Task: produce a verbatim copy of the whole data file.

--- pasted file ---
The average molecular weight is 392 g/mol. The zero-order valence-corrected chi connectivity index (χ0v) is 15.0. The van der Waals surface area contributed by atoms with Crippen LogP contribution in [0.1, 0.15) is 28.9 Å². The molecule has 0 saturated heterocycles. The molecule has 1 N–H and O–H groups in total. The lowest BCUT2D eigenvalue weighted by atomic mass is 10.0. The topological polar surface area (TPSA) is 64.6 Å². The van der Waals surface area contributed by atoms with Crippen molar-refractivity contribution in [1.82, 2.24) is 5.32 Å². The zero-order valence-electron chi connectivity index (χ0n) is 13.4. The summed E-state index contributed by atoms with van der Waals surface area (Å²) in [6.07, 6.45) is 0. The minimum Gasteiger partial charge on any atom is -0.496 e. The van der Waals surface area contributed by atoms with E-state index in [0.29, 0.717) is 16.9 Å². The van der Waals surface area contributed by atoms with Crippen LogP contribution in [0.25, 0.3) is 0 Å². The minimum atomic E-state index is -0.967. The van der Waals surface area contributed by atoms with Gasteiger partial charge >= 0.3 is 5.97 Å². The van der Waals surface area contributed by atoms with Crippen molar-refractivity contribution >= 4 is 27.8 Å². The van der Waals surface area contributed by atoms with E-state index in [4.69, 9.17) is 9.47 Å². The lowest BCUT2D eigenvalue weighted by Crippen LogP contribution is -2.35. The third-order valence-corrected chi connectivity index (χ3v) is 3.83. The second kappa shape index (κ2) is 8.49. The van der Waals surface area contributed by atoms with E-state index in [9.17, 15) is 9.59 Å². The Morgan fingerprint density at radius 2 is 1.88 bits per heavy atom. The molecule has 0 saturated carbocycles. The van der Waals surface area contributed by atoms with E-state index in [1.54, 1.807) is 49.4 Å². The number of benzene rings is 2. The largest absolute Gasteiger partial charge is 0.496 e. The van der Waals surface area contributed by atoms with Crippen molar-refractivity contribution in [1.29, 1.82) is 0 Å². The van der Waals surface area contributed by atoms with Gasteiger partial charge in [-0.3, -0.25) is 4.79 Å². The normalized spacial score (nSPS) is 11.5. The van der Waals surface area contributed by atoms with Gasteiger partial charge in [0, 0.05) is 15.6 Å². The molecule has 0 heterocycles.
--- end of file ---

The average molecular weight is 392 g/mol. The zero-order valence-corrected chi connectivity index (χ0v) is 15.0. The van der Waals surface area contributed by atoms with Crippen LogP contribution in [0.1, 0.15) is 28.9 Å². The molecule has 0 saturated heterocycles. The molecule has 1 N–H and O–H groups in total. The lowest BCUT2D eigenvalue weighted by atomic mass is 10.0. The topological polar surface area (TPSA) is 64.6 Å². The van der Waals surface area contributed by atoms with Crippen molar-refractivity contribution in [1.82, 2.24) is 5.32 Å². The zero-order valence-electron chi connectivity index (χ0n) is 13.4. The summed E-state index contributed by atoms with van der Waals surface area (Å²) in [6.07, 6.45) is 0. The minimum Gasteiger partial charge on any atom is -0.496 e. The van der Waals surface area contributed by atoms with E-state index in [0.29, 0.717) is 16.9 Å². The van der Waals surface area contributed by atoms with Crippen LogP contribution in [0.25, 0.3) is 0 Å². The minimum atomic E-state index is -0.967. The van der Waals surface area contributed by atoms with Gasteiger partial charge >= 0.3 is 5.97 Å². The van der Waals surface area contributed by atoms with Crippen molar-refractivity contribution >= 4 is 27.8 Å². The van der Waals surface area contributed by atoms with E-state index in [4.69, 9.17) is 9.47 Å². The lowest BCUT2D eigenvalue weighted by Crippen LogP contribution is -2.35. The third-order valence-corrected chi connectivity index (χ3v) is 3.83. The second kappa shape index (κ2) is 8.49. The van der Waals surface area contributed by atoms with E-state index in [9.17, 15) is 9.59 Å². The Morgan fingerprint density at radius 2 is 1.88 bits per heavy atom. The molecule has 0 saturated carbocycles. The van der Waals surface area contributed by atoms with E-state index in [1.54, 1.807) is 49.4 Å². The number of benzene rings is 2. The largest absolute Gasteiger partial charge is 0.496 e. The van der Waals surface area contributed by atoms with Crippen molar-refractivity contribution in [1.29, 1.82) is 0 Å². The van der Waals surface area contributed by atoms with Gasteiger partial charge in [-0.3, -0.25) is 4.79 Å². The normalized spacial score (nSPS) is 11.5. The van der Waals surface area contributed by atoms with Gasteiger partial charge in [0, 0.05) is 15.6 Å². The molecule has 0 heterocycles.